Kananaskis Country  
Cataract Creek Provincial Recreation Area - Kananaskis Country
Advisories & Public Safety
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Backcountry Safety

For Your Safety

  • Leave word with a responsible person about where you are going, what route you are taking and when you will return.
  • You may also register your trip at a Kananaskis Country visitor centre.
  • To report an emergency call 9-1-1.
  • Report sightings of bears, cougars, wolves and problem wildlife to Kananaskis Emergency Services at 403-591-7755 (to be connected toll-free in Alberta dial 310-0000 followed by the phone number). From a cell phone, dial the toll-free code (*310 for Roger's Wireless; #310 for Bell & Telus) followed by the phone number.

Be Prepared

While You Hike

  • Stay on established trails when possible to avoid trail braiding.
  • Do NOT pick or collect wildflowers or other vegetation including deadfall. Picking or collecting rocks, fossils and artifacts is NOT permitted - take a photograph instead!
  • Share the trail with other users. During breaks, step off the trail so others can pass.
  • Do not litter - this includes cigarette butts, seed shells and tissue.
  • Occasional shouting will warn wildlife that you are in the area.
    • This is especially important near noisy creeks and in dense forest.
    • Shouts are more effective than a bell, whistle or horn.
  • If you decide to take your dog into the backcountry, remember:
    • Your dog must be kept on a leash at all times.
    • Your dog's waste must be packed out or buried.
    • Wildlife regard your pet as either prey or predator.

Cooking & Cleaning

  • Fires in parks and campgrounds are permitted only where metal fire rings are provided.
  • Burn only the wood provided and be aware that supplies may be limited.
  • Collecting and burning dead wood is not permitted.
  • Cooking with a portable stove is recommended.
  • If you choose to have a fire, make sure it is completely extinguished before going to sleep or leaving camp.
  • For splitting wood, an axe is provided at the woodpile at backcountry campgrounds.
  • Pack out all food waste and garbage. Leftover food should not be buried, dumped in the outhouse or burned.
  • Do not clean pots and dishes in any water source. Instead, carry water a good distance away to wash your dishes. Dump the soapy ("grey") water in the outhouse.
  • Wash and bathe at least 50 metres from any water source.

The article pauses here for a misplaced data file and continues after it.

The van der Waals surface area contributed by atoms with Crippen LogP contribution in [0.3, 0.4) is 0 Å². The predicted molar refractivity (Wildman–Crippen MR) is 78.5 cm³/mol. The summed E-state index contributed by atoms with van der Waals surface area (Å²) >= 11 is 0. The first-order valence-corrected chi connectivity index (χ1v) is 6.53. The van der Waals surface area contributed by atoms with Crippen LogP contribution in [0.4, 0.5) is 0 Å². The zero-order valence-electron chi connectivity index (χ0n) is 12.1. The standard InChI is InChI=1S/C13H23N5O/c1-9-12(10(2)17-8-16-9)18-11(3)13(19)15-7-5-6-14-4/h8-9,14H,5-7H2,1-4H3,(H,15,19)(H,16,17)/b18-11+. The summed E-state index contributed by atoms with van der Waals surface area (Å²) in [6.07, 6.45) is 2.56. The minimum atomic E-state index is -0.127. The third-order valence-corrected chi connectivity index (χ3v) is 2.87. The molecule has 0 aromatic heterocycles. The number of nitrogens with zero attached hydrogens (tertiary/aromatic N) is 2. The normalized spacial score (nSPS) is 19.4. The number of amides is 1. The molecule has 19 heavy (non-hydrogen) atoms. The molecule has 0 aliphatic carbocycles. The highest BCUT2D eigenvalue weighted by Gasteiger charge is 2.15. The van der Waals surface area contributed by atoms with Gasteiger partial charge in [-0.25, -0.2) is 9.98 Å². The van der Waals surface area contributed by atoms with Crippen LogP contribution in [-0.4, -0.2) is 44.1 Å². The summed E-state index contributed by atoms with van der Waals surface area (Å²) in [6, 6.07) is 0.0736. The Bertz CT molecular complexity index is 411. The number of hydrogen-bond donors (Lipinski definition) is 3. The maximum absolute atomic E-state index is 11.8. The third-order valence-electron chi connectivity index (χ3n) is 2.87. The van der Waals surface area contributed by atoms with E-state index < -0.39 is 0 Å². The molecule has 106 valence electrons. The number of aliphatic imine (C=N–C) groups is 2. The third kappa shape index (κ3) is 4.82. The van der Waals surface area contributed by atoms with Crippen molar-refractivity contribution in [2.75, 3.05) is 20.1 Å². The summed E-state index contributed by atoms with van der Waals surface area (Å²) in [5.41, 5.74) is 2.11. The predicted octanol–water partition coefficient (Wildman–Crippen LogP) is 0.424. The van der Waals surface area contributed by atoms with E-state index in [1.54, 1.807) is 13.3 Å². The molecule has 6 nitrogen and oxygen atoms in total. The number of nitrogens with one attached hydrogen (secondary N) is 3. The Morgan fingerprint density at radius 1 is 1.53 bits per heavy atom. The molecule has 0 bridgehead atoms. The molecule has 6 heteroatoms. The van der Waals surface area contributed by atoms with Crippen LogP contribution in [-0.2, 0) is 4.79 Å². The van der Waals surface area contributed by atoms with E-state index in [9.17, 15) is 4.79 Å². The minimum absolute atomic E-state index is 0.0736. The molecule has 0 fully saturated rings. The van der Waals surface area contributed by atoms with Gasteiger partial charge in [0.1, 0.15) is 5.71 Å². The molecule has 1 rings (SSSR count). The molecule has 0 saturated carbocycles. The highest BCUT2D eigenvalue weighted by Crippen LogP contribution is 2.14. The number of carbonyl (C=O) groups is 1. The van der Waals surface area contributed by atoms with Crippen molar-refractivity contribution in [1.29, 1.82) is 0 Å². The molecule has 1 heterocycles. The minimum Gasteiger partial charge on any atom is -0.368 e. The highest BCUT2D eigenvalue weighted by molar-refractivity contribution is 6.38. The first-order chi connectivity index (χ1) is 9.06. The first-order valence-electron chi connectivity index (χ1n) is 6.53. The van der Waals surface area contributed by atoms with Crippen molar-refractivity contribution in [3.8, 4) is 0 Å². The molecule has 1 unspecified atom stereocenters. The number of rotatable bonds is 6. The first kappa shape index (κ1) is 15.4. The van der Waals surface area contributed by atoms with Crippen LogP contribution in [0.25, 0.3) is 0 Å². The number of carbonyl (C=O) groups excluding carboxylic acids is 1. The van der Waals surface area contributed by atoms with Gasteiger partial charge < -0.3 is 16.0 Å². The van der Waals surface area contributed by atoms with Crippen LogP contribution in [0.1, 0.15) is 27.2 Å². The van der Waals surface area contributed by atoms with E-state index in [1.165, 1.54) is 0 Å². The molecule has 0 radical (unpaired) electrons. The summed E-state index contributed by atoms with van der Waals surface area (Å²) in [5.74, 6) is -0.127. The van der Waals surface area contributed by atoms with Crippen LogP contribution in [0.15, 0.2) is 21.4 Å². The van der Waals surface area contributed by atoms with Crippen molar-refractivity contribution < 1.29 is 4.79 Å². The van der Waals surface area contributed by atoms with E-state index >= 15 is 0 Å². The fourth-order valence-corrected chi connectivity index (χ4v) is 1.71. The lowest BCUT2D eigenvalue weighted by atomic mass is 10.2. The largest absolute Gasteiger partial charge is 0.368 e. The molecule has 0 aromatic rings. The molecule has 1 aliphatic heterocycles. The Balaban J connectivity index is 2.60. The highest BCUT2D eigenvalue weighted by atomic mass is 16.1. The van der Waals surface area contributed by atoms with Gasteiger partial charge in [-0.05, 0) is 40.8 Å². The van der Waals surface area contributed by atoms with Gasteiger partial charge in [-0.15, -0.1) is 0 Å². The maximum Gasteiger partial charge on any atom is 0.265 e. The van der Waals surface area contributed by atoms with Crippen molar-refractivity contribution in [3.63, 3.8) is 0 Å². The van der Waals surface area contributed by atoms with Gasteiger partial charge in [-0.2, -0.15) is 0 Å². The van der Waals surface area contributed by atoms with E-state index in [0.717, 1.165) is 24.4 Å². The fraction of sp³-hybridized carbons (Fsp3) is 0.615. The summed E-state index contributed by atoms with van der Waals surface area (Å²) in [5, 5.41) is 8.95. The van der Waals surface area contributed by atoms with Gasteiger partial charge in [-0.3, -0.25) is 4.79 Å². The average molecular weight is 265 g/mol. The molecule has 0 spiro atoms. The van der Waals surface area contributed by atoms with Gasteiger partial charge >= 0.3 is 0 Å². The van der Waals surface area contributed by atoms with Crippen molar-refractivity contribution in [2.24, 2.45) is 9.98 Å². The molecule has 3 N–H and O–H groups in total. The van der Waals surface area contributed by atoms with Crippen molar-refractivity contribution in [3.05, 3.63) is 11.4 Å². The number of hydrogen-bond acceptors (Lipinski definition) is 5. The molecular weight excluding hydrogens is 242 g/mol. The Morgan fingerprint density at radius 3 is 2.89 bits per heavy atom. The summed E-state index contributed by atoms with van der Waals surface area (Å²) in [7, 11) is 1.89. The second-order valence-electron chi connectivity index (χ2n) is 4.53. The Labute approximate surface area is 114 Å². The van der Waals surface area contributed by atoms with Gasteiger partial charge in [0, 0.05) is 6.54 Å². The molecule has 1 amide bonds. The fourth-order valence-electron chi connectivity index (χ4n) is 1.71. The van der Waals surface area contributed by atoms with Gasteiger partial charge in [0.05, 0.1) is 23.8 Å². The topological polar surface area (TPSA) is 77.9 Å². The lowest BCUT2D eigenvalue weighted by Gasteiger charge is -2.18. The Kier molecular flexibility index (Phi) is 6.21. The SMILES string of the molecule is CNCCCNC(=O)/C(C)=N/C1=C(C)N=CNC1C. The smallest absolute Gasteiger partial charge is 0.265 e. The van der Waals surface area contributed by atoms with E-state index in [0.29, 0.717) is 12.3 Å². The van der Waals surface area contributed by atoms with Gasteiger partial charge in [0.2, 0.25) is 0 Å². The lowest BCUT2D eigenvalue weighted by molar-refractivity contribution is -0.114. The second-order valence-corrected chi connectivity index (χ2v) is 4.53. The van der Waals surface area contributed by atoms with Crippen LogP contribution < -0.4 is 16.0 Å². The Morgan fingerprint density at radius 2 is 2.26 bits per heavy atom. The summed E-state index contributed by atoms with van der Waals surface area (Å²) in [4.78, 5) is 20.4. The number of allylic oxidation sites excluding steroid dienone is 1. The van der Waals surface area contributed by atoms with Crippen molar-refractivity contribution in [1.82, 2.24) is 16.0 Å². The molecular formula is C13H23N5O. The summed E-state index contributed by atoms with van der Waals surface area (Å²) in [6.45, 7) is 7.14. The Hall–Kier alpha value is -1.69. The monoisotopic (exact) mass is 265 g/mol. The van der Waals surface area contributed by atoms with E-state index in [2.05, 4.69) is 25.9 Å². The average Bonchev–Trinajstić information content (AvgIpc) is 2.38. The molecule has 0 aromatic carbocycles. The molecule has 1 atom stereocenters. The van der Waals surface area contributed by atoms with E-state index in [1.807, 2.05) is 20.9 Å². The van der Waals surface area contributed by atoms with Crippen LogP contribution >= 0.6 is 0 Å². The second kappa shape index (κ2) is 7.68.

• Keep food, garbage, toiletry items (like soap and toothpaste) and clothing used while cooking out of reach of bears:
    • Hang/store food bags on racks or storage lockers provided.
    • Always secure your food before going to sleep or leaving camp.
    • Never store food or toiletries in your tent.

Disposal of Human Waste

  • When hiking, urinate at least 50 metres from trails and water sources.
  • When hiking, defecate in a cathole (catholes should be 15-20 centimetres deep and 50 metres from trails and water sources). Bury your waste then replace the topsoil.
  • Pack out toilet paper or dispose of it in an outhouse.
  • If you are travelling on snow or ice or in the high alpine, please pack out your waste.
  • While at camp, use the outhouse to urinate or defecate.

Winter Survival

In Case You Need to be Rescued...

Everyone who travels in the backcountry should be fully prepared. You should plan to self-rescue if possible. If not...

Calling for Help

  • Dial 9-1-1 from a pay or cell phone - remember that cell phone coverage is limited in many locations throughout Kananaskis.
  • Tell the dispatcher that you have an emergency in Kananaskis Country. The dispatcher will then transfer you to the Kananaskis Country Emergency Services Centre.
  • With a satellite phone, dialing 9-1-1 may transfer you to an emergency centre unfamiliar with Kananaskis Country - if you're using a satellite phone, call the local emergency number instead (403-591-7767).
  • Kananaskis Country Emergency Services Centre dispatch will ask you questions to better understand:
    • the exact location of the emergency;
    • the nature of the accident and the seriousness of any injuries;
    • your name and call back number; and
    • when the accident occurred.

Signalling a Helicopter

  • On occasion, a helicopter may be used for backcountry rescue.
  • Rescue staff in the helicopter are not able to communicate with people on the ground.
    • It is imperative that you use standard visual signals to reduce confusion.
    • Although dispatchers will coach you on how to make these signals, knowing them before you head into the backcountry is preferable.
      Backcountry - Need Help
  • To reduce confusion when a helicopter approaches, the person on the ground with a satellite phone or cell phone should remain on the line with dispatch.